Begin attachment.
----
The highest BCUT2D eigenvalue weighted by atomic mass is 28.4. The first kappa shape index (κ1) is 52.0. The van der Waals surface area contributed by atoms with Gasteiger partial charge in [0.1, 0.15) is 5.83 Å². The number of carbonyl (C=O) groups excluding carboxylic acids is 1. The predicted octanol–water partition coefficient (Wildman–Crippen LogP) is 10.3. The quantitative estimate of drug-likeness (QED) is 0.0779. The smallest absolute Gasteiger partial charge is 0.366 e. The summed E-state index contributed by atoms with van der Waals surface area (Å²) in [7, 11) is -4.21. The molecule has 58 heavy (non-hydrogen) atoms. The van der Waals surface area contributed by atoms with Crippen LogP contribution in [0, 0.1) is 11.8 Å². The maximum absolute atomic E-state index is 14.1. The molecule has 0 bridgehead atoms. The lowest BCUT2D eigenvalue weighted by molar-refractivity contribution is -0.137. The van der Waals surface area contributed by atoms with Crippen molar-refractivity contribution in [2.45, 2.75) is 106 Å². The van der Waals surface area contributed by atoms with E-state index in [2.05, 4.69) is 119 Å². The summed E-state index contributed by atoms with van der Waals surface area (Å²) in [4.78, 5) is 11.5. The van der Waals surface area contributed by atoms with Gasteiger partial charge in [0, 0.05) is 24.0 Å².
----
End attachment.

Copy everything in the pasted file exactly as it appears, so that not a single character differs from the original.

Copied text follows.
The highest BCUT2D eigenvalue weighted by atomic mass is 28.4. The first kappa shape index (κ1) is 52.0. The van der Waals surface area contributed by atoms with Gasteiger partial charge in [0.1, 0.15) is 5.83 Å². The number of carbonyl (C=O) groups excluding carboxylic acids is 1. The predicted octanol–water partition coefficient (Wildman–Crippen LogP) is 10.3. The quantitative estimate of drug-likeness (QED) is 0.0779. The smallest absolute Gasteiger partial charge is 0.366 e. The summed E-state index contributed by atoms with van der Waals surface area (Å²) in [7, 11) is -4.21. The molecule has 58 heavy (non-hydrogen) atoms. The van der Waals surface area contributed by atoms with Crippen LogP contribution in [0, 0.1) is 11.8 Å². The maximum absolute atomic E-state index is 14.1. The molecule has 0 bridgehead atoms. The lowest BCUT2D eigenvalue weighted by molar-refractivity contribution is -0.137. The van der Waals surface area contributed by atoms with Crippen molar-refractivity contribution in [2.45, 2.75) is 106 Å². The van der Waals surface area contributed by atoms with E-state index in [2.05, 4.69) is 119 Å². The summed E-state index contributed by atoms with van der Waals surface area (Å²) in [4.78, 5) is 11.5. The van der Waals surface area contributed by atoms with Gasteiger partial charge in [0, 0.05) is 24.0 Å².